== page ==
Sonny Gray pitched Oakland into baseball’s last playoff spot, shutting out King Felix this October.
David Price delivered the AL Central crown to Detroit, St. Louis scratched ace Adam Wainwright after wrapping up the NL Central.
And on a final day that featured Derek Jeter’s farewell, Jordan Zimmermann injected even more drama by throwing a no-hitter preserved when Washington rookie Steven Souza Jr. made a catch for the ages.
“Just an epic day for an epic season,” Nationals outfielder Denard Span said.
Going into Sunday’s first pitch, not a single post-season matchup was set — plus the possibility of three tiebreakers loomed. Hours later, the brackets were all settled in Game 162.
Gray blanked Texas 4-0, helping the shaky Athletics hold off Felix Hernandez and the Seattle Mariners for the second AL wild-card slot. The A’s will open this year’s post-season at Kansas City on Tuesday night, with Jon Lester facing the Royals’ James Shields.
The Royals went 5-2 against the A’s this season — both losses were to Lester. For Oakland slugger Adam Dunn, it will be his first playoff appearance. He’s been in 2,001 games, the most by any active major leaguer without reaching the post-season.
“I played scenarios of this day out in my head probably a thousand times,” Dunn said.
On Wednesday night, Madison Bumgarner and San Francisco visit Edinson Volquez and Pittsburgh in the NL wild-card game.
The Pirates lost their chance to catch the Cardinals with a 4-1 loss to Cincinnati. No matter, they’ll be back home at PNC Park, where they won the wild-card game last season.
“I expect it to be like last year: So loud you can’t hear the ball off the bat,” said Josh Harrison, who almost won the NL batting title.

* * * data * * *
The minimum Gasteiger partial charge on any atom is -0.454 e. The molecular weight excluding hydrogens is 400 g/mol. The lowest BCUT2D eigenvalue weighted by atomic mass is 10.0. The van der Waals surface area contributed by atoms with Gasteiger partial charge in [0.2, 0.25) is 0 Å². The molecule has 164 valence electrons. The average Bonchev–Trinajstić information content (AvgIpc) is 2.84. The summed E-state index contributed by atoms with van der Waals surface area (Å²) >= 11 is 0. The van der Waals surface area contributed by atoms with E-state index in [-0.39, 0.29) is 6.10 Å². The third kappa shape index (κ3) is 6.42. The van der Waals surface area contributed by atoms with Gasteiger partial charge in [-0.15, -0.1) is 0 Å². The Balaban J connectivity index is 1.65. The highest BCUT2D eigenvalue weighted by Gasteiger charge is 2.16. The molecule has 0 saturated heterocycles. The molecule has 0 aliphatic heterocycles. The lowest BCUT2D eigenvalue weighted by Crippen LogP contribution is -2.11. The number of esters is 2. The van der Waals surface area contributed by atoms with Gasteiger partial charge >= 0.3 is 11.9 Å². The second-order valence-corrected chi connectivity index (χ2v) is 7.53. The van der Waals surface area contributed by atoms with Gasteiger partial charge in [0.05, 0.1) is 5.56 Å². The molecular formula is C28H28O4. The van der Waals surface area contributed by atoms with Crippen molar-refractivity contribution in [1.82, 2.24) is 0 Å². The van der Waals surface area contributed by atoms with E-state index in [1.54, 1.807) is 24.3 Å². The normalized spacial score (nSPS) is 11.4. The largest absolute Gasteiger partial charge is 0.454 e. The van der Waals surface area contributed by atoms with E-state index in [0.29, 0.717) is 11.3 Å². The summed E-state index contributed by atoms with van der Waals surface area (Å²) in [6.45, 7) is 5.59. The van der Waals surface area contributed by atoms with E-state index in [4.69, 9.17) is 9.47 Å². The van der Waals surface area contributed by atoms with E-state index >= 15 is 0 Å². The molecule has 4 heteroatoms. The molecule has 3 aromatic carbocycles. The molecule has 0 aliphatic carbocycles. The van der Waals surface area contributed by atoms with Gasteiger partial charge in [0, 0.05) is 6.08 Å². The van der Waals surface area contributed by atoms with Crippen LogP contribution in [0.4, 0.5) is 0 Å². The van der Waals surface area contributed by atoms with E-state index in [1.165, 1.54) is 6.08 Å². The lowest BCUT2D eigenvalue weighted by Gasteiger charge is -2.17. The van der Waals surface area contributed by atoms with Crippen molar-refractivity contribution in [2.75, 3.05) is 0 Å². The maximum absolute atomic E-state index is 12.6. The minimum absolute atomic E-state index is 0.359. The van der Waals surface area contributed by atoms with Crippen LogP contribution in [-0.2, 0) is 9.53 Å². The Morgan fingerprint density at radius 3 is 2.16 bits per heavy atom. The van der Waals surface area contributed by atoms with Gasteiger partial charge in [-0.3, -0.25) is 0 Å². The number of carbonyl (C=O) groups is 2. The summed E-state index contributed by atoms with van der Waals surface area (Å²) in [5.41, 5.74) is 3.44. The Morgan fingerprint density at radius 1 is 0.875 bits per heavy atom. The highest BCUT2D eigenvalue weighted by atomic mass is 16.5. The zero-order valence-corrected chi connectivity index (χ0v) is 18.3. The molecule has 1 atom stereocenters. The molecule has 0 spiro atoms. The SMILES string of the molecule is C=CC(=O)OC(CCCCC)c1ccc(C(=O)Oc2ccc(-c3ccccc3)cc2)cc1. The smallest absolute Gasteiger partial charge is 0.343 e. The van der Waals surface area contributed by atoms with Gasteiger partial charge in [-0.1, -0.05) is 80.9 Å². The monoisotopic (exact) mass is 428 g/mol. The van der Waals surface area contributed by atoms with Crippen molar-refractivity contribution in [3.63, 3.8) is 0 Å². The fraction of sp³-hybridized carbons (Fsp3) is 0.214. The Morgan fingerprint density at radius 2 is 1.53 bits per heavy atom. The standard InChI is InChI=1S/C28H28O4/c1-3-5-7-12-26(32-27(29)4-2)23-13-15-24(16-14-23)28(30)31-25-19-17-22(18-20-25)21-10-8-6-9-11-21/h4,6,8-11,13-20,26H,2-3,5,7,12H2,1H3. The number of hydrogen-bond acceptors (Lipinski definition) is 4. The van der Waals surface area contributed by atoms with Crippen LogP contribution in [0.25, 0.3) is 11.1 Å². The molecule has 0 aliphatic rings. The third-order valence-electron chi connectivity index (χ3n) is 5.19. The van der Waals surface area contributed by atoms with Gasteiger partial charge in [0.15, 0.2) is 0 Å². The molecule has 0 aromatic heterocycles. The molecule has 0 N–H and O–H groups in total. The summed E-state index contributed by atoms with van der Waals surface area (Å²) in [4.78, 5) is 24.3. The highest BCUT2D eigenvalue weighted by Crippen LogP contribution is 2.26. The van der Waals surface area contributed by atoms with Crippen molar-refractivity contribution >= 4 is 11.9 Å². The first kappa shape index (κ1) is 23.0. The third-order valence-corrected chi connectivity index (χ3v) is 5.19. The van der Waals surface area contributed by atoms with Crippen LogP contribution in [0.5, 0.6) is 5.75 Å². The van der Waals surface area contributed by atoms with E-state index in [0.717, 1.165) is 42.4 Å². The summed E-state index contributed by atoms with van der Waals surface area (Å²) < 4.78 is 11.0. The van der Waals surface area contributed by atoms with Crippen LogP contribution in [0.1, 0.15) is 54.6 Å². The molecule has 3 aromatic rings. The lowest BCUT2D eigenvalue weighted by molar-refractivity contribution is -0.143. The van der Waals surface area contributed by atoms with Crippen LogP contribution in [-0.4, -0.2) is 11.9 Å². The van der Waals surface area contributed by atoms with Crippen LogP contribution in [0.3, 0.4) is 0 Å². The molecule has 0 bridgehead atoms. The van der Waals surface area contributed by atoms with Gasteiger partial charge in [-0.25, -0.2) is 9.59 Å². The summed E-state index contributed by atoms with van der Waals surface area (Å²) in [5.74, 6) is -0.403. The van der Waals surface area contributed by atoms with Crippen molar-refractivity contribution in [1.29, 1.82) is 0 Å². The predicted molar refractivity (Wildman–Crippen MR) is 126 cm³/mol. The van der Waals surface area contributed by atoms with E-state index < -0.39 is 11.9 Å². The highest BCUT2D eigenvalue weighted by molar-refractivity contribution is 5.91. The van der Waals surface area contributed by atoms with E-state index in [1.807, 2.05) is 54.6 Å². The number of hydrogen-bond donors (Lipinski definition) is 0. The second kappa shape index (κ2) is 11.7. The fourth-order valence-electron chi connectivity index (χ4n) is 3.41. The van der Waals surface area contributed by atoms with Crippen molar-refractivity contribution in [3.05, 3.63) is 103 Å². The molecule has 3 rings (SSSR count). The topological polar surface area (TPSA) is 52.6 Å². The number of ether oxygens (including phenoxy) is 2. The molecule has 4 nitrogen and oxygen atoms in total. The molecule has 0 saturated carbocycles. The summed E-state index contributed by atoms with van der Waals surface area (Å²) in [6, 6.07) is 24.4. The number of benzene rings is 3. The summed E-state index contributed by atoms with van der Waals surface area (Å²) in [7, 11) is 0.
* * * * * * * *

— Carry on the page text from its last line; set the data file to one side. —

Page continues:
Both of the best-of-five AL division series begin Thursday. It’ll be the wild-card winner at the Los Angeles Angels and the Tigers at Baltimore.
In NL openers Friday, the wild card plays at Washington and the Cardinals are at the Los Angeles Dodgers.
Price, acquired by Detroit in late July to win big games, stopped Minnesota 3-0. The Tigers needed a victory to close out the Royals for the division.
“On a day where we needed an enormous outing after giving up 20-something runs over the previous two, he stepped right up. He showed why he’s a true No. 1,” first-year Tigers manager Brad Ausmus said.
At Fenway Park, the World Series champion Boston Red Sox and the New York Yankees were long gone from the playoff race. But the place was packed for Jeter’s goodbye.
On his final swing, Jeter chopped an RBI single. He left to a rousing ovation, stopping to embrace Boston pitcher Clay Buchholz on the mound.
The 40-year-old Jeter left after 20 years with 3,465 hits, five World Series rings and no regrets.
“I felt like the time was right,” he said. “My emotions were so all over the place on Thursday in New York, and when I got here I was ready; I was ready for my career to be over with.”
The Nationals punctuated a season in which they had the NL’s best record with an exclamation point — the first no-hitter in team history.
Zimmermann was in total control until two outs in the ninth, when Christian Yelich hit a deep drive. Souza, in left field as a defensive replacement, raced back into the gap and made a sensational diving grab.
Zimmermann winced when the ball was hit, figuring it was bound to be a “no-doubt double.”
“And then he comes out of nowhere and makes that catch,” Zimmermann said.